Maharagama My soul has not been pierced with the sword of barrenness. I cannot and will not pretend to understand that pain. The sword that pierces my own soul goes by a different name. Nonetheless, fruitful or barren, young or old, sensible or ridiculous, every woman knows pain. We’re designed for it, and our personalities grow out of it. In He Remembers the Barren, Mrs. Schuermann calls a blade a blade. How refreshing to find a Christian author who knows a cross when she sees it, and who knows the only responsible thing to do with a cross is to carry it.
A Coruña And, behold how pleasant it is when sisters dwell together in unity. Mrs. Schuermann writes, “No one really wants to know what it is like to be barren.” Of course, she is right. But I am humbled by knowing and honored to know what it is like for her to be barren. I am blessed to meet, via this book, sister after sister who is intimate with the pain of barrenness. I am glad to be made to understand the smallest fraction of their suffering, that I might better love them as women carrying the crosses God has given them in faith, in dignity, and in hope.
Also, while I am not barren, I found balm to a pain I bear in my heart in Chapter Fourteen, “What if God says No?” As I near the end of my fertility, I find myself begging God to give me even one more child. Seven living children fill my house, and still my heart aches for another. I see younger women, those sensible creatures, tie up their packages in tidy knots and retire themselves early from their childbearing years. I hear elder women, honestly sensible, encourage a gentle going into the good night of age-induced infertility. But I lack sense. Ridiculous, laughable, foolish, I cannot stop praying and hoping as I ever did, and dreading the day when I know for certain that I have died to childbearing forever.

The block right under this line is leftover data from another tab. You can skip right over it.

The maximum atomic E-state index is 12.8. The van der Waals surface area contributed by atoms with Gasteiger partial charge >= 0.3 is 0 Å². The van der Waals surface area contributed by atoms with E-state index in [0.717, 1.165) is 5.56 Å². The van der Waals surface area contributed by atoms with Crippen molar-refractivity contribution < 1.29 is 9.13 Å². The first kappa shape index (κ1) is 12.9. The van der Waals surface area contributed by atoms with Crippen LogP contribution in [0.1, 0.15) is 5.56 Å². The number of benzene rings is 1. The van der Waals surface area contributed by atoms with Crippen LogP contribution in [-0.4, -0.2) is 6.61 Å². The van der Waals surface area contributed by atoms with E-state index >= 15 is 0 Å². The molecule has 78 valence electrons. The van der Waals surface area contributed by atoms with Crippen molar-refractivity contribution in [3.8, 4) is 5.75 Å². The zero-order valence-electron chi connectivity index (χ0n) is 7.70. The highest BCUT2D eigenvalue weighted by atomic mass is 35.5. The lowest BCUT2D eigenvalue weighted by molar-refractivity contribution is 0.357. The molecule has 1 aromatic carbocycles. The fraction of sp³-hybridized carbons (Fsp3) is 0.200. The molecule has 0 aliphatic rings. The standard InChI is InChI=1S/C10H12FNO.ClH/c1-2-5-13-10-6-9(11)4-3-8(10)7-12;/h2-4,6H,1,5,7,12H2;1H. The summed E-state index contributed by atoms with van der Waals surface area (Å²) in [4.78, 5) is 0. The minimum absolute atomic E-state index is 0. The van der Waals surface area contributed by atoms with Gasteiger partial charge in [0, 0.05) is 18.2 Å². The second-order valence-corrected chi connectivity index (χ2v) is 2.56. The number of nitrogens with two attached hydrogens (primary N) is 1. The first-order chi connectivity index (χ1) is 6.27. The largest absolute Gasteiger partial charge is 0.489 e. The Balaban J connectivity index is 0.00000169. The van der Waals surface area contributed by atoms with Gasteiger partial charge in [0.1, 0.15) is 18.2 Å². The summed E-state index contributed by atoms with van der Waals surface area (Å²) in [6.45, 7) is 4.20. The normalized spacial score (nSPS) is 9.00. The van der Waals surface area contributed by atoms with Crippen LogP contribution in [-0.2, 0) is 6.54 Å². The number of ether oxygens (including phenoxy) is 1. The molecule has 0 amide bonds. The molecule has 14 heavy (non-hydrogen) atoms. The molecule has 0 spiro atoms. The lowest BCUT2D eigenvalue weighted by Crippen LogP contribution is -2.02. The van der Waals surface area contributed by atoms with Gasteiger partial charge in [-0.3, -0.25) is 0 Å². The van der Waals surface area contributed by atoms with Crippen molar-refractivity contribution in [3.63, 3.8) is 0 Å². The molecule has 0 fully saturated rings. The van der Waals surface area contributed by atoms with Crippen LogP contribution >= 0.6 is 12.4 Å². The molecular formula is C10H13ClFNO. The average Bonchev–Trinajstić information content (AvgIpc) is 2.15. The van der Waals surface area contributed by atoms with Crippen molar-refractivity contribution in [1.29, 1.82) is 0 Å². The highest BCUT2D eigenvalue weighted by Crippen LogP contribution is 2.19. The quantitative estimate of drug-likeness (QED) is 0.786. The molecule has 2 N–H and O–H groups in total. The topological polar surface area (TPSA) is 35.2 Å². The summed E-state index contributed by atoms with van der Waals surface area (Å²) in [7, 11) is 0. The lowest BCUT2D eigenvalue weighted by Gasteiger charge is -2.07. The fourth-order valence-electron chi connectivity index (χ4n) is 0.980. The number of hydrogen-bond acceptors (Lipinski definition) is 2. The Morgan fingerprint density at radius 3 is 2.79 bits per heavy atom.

To me, Mrs. Schuermann writes, “As we learn from our brother Job, Satan can only deliver punches…that God allows. And though Satan means it for evil, God means it all for our good. Does this comfort you? It comforts me….I may be slogging through the valley of the shadow of death, but I will fear no evil for the Good Shepherd is with me.” Amen. And thanks be to God for beholding us and giving us to one other, a rich consolation under the crosses we carry as we wait His return in glory.
-Mrs. Dawn Gaunt, pastor’s wife and mother of seven living children